The Beauty of Letting Go

Nina Willdorf

At California's Cornerstone Gardens

In general, I'm not an uneasy traveler, but two things can make me highly anxious. One: letting someone else decide where I'm going to stay. Two: staying someplace without Internet access. I was forced to face both fears in trips this year.

Like most Budget Travel readers, I enjoy the planning process just about as much as the trip itself. Uncovering a gorgeous little gem of a hotel that hasn't been written up anywhere—yet!—becomes something to brag about. Our collection of "Stylish Steals", the world's best new boutique hotels under $150, is filled with spots like that—every single one of them gets my enthusiastic stamp of approval (which editors here will tell you is not all that easy).

I had to let go in a big way, however, when it came to this year's upcoming holiday week in Palm Springs, Calif., with my extended family. My mother beat me to the process of sifting through rental listings. She found a Spanish estate with five bedrooms, a pool, and an outdoor fireplace, within walking distance of downtown. (Nice work, Mom!) But I can't say giving up control was comfortable. And vacationing with parents, sisters, and in-laws? That might not be the easiest thing, either. I'm hoping that Marjorie Ingall's sharp advice from her multigenerational trip to Mexico transfers and that letting go just a little will lead to some lasting, good memories.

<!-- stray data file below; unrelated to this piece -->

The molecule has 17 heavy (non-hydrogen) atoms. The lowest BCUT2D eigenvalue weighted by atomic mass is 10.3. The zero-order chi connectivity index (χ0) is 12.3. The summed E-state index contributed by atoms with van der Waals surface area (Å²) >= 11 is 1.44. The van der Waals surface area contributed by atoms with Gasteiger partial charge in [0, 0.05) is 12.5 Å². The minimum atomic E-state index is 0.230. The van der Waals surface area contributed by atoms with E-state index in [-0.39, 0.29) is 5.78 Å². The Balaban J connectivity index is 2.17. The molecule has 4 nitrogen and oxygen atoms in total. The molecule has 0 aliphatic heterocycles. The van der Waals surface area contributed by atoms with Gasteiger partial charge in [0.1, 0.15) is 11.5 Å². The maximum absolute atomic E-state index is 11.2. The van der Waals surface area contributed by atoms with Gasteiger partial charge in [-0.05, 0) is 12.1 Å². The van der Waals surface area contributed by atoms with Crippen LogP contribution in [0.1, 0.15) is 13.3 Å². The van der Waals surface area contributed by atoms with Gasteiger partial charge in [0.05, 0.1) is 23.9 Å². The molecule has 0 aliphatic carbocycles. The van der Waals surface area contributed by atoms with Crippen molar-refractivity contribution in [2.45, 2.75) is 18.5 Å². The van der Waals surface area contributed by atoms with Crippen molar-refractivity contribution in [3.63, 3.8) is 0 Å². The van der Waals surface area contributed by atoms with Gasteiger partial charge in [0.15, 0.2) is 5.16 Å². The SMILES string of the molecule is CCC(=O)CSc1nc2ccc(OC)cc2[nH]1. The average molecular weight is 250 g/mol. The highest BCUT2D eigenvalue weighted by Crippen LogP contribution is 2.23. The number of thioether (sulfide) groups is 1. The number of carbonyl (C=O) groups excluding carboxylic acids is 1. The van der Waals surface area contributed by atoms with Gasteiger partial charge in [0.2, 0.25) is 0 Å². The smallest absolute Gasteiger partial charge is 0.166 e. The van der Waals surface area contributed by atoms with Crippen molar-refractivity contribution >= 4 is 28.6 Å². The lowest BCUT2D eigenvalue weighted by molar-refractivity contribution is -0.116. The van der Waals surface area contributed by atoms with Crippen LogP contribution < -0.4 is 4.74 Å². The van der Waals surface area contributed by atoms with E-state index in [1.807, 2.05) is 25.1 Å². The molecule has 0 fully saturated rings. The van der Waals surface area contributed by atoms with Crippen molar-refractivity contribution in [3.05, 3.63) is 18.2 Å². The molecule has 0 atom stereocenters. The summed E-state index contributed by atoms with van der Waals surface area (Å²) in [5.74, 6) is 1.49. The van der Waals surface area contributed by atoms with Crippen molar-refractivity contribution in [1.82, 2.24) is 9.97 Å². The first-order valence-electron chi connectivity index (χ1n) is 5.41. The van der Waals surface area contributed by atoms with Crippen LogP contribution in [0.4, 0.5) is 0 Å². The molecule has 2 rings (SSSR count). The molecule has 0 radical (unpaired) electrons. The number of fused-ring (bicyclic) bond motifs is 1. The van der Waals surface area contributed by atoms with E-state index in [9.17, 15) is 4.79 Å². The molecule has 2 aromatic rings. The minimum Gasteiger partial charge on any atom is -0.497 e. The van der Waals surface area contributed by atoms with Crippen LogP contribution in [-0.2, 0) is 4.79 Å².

On a smaller scale, this past September I found myself pushing my own internal boundaries, not totally by choice. My friends had spearheaded a house rental on the coast of Maine, and it didn't have Internet access (double whammy!). I could barely get a sense from the photos as to what it was like. Plus, there was talk of dial-up. Dial-up! As it happens, the dial-up didn't even work, and my BlackBerry somehow erased all of my e-mails mid-trip. I was disconnected—in all the right ways. And after just one hour of sitting on a diving board with a good novel, it was hard to remember what I'd been scared of in the first place.

Related Content